Canoe Company Stays Afloat on U.S. Soil

DSC09011 59025ed2d3755

Wenonah canoe literature proclaims, “When the bow and your heart are pointed in the same direction, each stroke brings you closer to something beyond your destination.”
It’s a statement owner Mike Cichanowski has taken to heart his entire life; first as a young boy cultivating a love of paddling, later as a teen building wooden and eventually fiberglass canoes from the family garage, and finally as an adult fashioning his craft into a thriving canoe business that turns 50 this year.
As Wenonah’s competitors have sold their assets to holding companies or moved manufacturing overseas to the lowest bidder, Cichanowski has stayed the course, keeping the company’s manufacturing facilities securely anchored in Winona, Minnesota, near the banks of the Mississippi River.
And, though the company has grown from a single employee to more than 70, from a small garage to 140,000 square feet of operational space, and from a single product line to one that also includes kayaks and stand up paddleboards (SUPs), Wenonah has never lost its family feel. In fact, there are still times when Cichanowski and his team host shareholder meetings around a kitchen table and sneak out early on a Friday to paddle the waters of the Great River.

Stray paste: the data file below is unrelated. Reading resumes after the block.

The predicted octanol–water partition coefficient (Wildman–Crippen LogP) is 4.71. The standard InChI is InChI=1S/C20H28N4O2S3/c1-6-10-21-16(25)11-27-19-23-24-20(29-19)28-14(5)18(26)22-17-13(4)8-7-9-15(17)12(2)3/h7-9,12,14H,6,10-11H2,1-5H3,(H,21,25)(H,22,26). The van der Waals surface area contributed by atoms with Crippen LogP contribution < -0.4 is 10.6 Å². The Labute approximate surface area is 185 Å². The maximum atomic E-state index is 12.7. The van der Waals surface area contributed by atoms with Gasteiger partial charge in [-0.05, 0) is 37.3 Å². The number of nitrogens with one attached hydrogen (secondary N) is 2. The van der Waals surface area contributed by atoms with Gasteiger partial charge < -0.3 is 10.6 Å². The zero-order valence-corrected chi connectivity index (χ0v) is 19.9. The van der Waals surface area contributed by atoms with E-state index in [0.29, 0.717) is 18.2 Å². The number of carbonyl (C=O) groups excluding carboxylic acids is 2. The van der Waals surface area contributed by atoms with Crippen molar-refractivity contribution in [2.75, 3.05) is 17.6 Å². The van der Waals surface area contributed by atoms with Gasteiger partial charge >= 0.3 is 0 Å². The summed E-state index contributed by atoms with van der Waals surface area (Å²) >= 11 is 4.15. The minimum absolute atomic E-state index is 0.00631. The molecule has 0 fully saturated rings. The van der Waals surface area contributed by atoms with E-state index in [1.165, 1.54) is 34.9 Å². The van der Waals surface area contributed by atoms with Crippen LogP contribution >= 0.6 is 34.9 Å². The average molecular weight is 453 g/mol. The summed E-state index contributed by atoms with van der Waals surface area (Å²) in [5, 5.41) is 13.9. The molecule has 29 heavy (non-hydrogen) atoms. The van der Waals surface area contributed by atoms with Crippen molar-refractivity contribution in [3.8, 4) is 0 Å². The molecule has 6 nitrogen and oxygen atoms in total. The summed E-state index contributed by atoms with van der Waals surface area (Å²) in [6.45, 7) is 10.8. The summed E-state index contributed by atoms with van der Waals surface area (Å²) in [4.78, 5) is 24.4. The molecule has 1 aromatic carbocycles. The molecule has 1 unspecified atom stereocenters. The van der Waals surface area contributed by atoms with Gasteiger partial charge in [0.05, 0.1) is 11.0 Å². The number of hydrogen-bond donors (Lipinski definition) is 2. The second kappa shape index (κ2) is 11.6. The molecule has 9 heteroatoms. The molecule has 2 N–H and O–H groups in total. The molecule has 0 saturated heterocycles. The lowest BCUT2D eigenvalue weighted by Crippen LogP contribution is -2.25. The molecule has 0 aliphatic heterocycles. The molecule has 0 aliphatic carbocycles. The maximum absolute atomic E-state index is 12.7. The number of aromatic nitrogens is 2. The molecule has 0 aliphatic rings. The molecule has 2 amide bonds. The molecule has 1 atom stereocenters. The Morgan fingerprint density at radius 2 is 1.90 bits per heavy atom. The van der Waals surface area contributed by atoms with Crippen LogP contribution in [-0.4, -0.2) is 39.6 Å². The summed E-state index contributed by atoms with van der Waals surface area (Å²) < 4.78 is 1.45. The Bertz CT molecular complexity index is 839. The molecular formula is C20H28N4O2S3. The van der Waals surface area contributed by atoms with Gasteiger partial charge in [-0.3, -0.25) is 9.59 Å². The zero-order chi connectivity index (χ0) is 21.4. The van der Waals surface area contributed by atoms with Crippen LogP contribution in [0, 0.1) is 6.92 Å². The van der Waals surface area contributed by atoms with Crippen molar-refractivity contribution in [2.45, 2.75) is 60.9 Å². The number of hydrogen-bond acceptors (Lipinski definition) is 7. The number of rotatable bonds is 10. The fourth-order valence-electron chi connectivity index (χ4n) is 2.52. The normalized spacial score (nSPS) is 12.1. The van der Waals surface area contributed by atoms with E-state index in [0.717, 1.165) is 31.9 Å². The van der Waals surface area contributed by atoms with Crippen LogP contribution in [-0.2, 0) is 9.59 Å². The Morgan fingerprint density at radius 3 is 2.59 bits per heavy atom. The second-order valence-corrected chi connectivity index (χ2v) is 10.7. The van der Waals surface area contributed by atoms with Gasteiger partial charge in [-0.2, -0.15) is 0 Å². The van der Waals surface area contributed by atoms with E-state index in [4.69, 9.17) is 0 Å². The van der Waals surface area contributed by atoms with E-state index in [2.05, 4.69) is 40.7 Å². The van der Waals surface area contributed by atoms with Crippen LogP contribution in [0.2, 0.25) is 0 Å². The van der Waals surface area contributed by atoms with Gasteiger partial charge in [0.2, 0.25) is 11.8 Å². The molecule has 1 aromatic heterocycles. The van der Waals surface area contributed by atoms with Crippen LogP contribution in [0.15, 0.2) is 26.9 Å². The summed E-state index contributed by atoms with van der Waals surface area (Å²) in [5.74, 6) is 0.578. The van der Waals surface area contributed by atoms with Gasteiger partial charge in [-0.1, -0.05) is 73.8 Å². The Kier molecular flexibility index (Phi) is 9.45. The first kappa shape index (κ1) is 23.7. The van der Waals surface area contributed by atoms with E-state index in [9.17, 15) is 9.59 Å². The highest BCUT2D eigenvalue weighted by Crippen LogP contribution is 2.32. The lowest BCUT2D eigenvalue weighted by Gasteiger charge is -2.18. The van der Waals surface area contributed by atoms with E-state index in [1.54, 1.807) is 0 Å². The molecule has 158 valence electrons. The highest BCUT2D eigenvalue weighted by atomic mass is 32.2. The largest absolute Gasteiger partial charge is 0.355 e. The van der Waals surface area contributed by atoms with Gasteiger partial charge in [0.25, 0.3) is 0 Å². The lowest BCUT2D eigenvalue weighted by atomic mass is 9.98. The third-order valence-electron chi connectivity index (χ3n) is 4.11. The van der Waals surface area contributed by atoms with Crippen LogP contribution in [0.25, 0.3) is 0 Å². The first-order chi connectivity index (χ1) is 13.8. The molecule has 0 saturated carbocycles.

Here, from his modest office lacking in traditional executive accoutrements, such as a massive and polished wooden desk and king-sized leather office chair, and in a town of just over 27,000, Cichanowski has built a paddling empire that adds American-made to its long-list of achievements.

Born in the USA

“We were American-made before American-made was fashionable,” says Bill Kueper, Wenonah vice president. “When this business started 50 years ago, we were American made, and we are still American made today.”
It’s a concept that isn’t likely to change as Kueper explains manufacturing in the USA gives the company better control over the products it makes. “We can do customized products in a timely fashion because there is no overseas shipping. We have better control of our inbound supply chain. Everything playing into quality and oversight is here.”